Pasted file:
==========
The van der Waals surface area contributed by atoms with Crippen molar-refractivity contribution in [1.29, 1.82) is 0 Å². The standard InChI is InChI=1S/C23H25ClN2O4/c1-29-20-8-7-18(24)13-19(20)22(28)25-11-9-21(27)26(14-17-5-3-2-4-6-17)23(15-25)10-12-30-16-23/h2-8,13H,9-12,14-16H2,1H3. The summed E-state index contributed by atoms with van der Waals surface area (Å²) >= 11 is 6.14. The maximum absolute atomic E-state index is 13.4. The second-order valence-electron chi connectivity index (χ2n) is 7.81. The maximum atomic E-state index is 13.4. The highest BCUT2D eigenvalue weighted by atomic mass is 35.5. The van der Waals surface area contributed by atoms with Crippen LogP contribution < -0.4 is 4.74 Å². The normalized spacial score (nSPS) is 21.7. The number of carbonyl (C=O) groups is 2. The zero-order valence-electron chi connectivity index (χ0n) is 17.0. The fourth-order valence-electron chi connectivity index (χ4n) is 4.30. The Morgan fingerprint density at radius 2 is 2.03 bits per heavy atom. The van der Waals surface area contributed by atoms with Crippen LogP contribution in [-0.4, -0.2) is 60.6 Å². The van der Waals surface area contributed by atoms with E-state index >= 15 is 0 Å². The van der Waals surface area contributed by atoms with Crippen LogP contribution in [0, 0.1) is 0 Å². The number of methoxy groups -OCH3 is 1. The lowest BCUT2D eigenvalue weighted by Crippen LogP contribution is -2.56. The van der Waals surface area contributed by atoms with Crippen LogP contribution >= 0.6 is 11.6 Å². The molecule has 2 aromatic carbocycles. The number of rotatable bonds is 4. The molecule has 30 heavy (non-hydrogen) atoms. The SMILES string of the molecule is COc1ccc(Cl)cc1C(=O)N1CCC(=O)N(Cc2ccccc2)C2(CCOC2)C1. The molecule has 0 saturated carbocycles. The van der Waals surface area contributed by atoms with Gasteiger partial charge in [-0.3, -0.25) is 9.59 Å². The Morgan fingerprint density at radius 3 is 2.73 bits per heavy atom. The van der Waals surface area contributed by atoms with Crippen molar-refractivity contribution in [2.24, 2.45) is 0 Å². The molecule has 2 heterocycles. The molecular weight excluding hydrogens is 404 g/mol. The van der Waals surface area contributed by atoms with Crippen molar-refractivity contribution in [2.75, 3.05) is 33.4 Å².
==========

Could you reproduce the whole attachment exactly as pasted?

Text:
The van der Waals surface area contributed by atoms with Crippen molar-refractivity contribution in [1.29, 1.82) is 0 Å². The standard InChI is InChI=1S/C23H25ClN2O4/c1-29-20-8-7-18(24)13-19(20)22(28)25-11-9-21(27)26(14-17-5-3-2-4-6-17)23(15-25)10-12-30-16-23/h2-8,13H,9-12,14-16H2,1H3. The summed E-state index contributed by atoms with van der Waals surface area (Å²) >= 11 is 6.14. The maximum absolute atomic E-state index is 13.4. The second-order valence-electron chi connectivity index (χ2n) is 7.81. The maximum atomic E-state index is 13.4. The highest BCUT2D eigenvalue weighted by atomic mass is 35.5. The van der Waals surface area contributed by atoms with Crippen LogP contribution < -0.4 is 4.74 Å². The normalized spacial score (nSPS) is 21.7. The number of carbonyl (C=O) groups is 2. The zero-order valence-electron chi connectivity index (χ0n) is 17.0. The fourth-order valence-electron chi connectivity index (χ4n) is 4.30. The Morgan fingerprint density at radius 2 is 2.03 bits per heavy atom. The van der Waals surface area contributed by atoms with Crippen LogP contribution in [-0.4, -0.2) is 60.6 Å². The van der Waals surface area contributed by atoms with E-state index >= 15 is 0 Å². The van der Waals surface area contributed by atoms with Crippen LogP contribution in [0, 0.1) is 0 Å². The number of methoxy groups -OCH3 is 1. The lowest BCUT2D eigenvalue weighted by Crippen LogP contribution is -2.56. The van der Waals surface area contributed by atoms with Crippen LogP contribution >= 0.6 is 11.6 Å². The molecule has 2 aromatic carbocycles. The number of rotatable bonds is 4. The molecule has 30 heavy (non-hydrogen) atoms. The SMILES string of the molecule is COc1ccc(Cl)cc1C(=O)N1CCC(=O)N(Cc2ccccc2)C2(CCOC2)C1. The molecule has 0 saturated carbocycles. The van der Waals surface area contributed by atoms with Gasteiger partial charge in [-0.3, -0.25) is 9.59 Å². The Morgan fingerprint density at radius 3 is 2.73 bits per heavy atom. The van der Waals surface area contributed by atoms with Crippen molar-refractivity contribution in [2.24, 2.45) is 0 Å². The molecule has 2 heterocycles. The molecular weight excluding hydrogens is 404 g/mol. The van der Waals surface area contributed by atoms with Crippen molar-refractivity contribution in [2.75, 3.05) is 33.4 Å².